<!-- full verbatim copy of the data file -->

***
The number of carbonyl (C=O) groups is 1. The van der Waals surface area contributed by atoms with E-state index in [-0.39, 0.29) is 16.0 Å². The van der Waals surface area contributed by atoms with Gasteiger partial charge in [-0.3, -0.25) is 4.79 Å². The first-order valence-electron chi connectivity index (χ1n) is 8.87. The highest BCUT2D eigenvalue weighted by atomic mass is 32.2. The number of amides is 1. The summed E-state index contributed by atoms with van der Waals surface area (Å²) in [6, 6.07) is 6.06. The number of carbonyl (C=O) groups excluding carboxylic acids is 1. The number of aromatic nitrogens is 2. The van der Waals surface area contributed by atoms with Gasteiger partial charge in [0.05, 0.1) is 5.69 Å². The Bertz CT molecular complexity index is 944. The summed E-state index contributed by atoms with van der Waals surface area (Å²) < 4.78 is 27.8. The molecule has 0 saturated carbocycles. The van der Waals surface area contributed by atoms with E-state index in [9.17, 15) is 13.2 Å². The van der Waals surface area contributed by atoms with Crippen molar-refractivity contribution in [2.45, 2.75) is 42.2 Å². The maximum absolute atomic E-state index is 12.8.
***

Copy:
The number of carbonyl (C=O) groups is 1. The van der Waals surface area contributed by atoms with E-state index in [-0.39, 0.29) is 16.0 Å². The van der Waals surface area contributed by atoms with Gasteiger partial charge in [-0.3, -0.25) is 4.79 Å². The first-order valence-electron chi connectivity index (χ1n) is 8.87. The highest BCUT2D eigenvalue weighted by atomic mass is 32.2. The number of amides is 1. The summed E-state index contributed by atoms with van der Waals surface area (Å²) in [6, 6.07) is 6.06. The number of carbonyl (C=O) groups excluding carboxylic acids is 1. The number of aromatic nitrogens is 2. The van der Waals surface area contributed by atoms with Gasteiger partial charge in [0.05, 0.1) is 5.69 Å². The Bertz CT molecular complexity index is 944. The summed E-state index contributed by atoms with van der Waals surface area (Å²) < 4.78 is 27.8. The molecule has 0 saturated carbocycles. The van der Waals surface area contributed by atoms with E-state index in [9.17, 15) is 13.2 Å². The van der Waals surface area contributed by atoms with Crippen molar-refractivity contribution in [2.45, 2.75) is 42.2 Å². The maximum absolute atomic E-state index is 12.8.